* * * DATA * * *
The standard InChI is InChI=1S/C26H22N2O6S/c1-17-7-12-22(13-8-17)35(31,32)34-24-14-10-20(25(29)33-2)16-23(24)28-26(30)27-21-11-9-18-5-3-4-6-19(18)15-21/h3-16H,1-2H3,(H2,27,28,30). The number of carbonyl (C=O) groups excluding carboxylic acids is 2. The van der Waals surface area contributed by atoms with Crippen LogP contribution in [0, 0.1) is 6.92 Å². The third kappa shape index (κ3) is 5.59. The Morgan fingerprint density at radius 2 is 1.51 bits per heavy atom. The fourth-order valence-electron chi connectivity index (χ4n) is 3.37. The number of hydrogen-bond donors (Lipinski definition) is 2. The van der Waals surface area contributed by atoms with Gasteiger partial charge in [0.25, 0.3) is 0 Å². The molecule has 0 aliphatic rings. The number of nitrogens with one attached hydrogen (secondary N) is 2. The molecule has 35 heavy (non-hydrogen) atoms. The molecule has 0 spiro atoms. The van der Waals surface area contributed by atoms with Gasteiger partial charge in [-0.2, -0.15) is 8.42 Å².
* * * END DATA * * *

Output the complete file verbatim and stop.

The standard InChI is InChI=1S/C26H22N2O6S/c1-17-7-12-22(13-8-17)35(31,32)34-24-14-10-20(25(29)33-2)16-23(24)28-26(30)27-21-11-9-18-5-3-4-6-19(18)15-21/h3-16H,1-2H3,(H2,27,28,30). The number of carbonyl (C=O) groups excluding carboxylic acids is 2. The van der Waals surface area contributed by atoms with Crippen LogP contribution in [0, 0.1) is 6.92 Å². The third kappa shape index (κ3) is 5.59. The Morgan fingerprint density at radius 2 is 1.51 bits per heavy atom. The fourth-order valence-electron chi connectivity index (χ4n) is 3.37. The number of hydrogen-bond donors (Lipinski definition) is 2. The van der Waals surface area contributed by atoms with Gasteiger partial charge in [0.25, 0.3) is 0 Å². The molecule has 0 aliphatic rings. The number of nitrogens with one attached hydrogen (secondary N) is 2. The molecule has 35 heavy (non-hydrogen) atoms. The molecule has 0 spiro atoms. The van der Waals surface area contributed by atoms with Gasteiger partial charge in [-0.2, -0.15) is 8.42 Å².